An African gay community association has raised the alarm over soaring rates of sexually transmitted infections (STIs).
According to the Kenya Youth Development and Education Support Association, a worrying number of people are being treated for STIs in gay-friendly clinics.
The association’s chairperson, Anderson Mwangi, said that STI rates among gay people are worse in urban centres.
“The gay-friendly clinics on our database are reporting alarming numbers,” he said.
“Our data shows that out of every ten gay people seeking treatment in our clinics, six are battling some STI.”
Mwangi noted that the increased STI rates among gay people suggest a lack of knowledge on safer sex methods among the community.
“The majority of them engage in casual sex and have multiple partners, which is very dangerous,” he said.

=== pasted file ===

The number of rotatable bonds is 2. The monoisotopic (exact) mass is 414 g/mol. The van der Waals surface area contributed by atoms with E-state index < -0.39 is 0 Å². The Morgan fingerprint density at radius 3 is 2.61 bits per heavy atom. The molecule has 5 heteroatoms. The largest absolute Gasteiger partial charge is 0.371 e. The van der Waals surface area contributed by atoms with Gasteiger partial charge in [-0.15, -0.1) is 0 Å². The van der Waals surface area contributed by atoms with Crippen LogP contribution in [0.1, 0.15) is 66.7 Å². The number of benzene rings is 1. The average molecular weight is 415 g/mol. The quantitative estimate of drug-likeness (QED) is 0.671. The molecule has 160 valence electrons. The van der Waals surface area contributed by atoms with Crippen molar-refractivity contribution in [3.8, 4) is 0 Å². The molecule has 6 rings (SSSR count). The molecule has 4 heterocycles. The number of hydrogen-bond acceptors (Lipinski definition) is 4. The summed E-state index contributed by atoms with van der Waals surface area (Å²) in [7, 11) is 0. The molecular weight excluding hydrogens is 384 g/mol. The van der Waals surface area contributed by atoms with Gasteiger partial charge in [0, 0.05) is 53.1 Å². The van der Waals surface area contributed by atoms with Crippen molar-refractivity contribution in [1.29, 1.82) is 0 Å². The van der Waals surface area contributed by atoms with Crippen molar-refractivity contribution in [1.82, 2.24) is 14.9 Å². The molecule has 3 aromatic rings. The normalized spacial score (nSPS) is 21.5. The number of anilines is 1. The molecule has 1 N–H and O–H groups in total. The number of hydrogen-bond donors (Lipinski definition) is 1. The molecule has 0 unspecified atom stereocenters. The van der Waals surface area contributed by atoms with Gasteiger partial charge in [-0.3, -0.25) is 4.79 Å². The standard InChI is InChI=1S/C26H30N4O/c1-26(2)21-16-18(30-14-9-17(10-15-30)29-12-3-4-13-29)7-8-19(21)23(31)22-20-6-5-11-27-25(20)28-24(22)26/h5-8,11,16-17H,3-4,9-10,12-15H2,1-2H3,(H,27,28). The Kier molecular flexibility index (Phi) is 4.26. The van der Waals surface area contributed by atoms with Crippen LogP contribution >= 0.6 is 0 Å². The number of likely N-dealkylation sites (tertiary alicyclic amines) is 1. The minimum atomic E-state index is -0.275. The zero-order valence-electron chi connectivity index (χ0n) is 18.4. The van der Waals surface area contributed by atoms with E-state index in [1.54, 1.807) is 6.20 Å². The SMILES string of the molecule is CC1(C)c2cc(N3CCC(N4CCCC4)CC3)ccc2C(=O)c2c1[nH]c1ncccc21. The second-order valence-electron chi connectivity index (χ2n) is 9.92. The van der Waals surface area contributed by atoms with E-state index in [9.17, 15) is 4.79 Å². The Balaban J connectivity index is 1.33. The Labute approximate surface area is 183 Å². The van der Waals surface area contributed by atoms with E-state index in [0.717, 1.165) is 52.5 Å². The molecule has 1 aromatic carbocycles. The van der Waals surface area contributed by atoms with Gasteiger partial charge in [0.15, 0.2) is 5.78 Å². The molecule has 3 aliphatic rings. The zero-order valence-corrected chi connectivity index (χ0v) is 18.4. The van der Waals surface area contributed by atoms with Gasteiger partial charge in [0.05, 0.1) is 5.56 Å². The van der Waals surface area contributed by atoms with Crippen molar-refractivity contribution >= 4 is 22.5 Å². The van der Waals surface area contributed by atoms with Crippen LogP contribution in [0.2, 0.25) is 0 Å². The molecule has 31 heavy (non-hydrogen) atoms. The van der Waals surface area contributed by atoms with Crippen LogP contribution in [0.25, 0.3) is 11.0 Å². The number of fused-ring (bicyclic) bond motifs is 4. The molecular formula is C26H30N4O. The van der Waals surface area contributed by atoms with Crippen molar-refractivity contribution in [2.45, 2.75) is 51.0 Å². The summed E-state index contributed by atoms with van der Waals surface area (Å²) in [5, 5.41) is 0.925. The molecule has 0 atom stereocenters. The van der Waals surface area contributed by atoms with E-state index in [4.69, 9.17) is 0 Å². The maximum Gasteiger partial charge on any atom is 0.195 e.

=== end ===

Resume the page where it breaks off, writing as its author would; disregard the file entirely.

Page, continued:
The association said that fear to seek treatment is also a contributing factor to the increased STI spread among the gay community in Kenya.
“Because of homophobia, many fear seeking help from a government health facility, while others fail to seek treatment out of shame and for reasons of not having money,” said a spokesperson.
In the capital city of Nairobi, gay-friendly clinics are reportedly treating at least 2,000 STIs every month.
Mombasa City has the highest rate of STIs among gay people, at 3,000 monthly.
Other cities recording high numbers of STIs among gay people include Thika, Nyeri, Kiambu, Nakuru, Kisumu, and Kakamega.
Nelbert Ngige is among the many being treated for an STI in Nairobi.
“I’m a gay sex worker, and most of my clients refuse to use protection,” he said.
“Infections are common in this field.”
Ngige added that the majority of local gay people were not ready to open to their partners about STIs and could end up infecting them.
To help remedy the situation, the Kenya Youth Development and Education Support Association has initiated safer sex training clinics for the community across the major urban centres in the country.
At the same time, the association is providing free condoms and lubricants to gay people who cannot afford them.
In partnership with gay-friendly clinics, the association is also providing free treatment for STIs.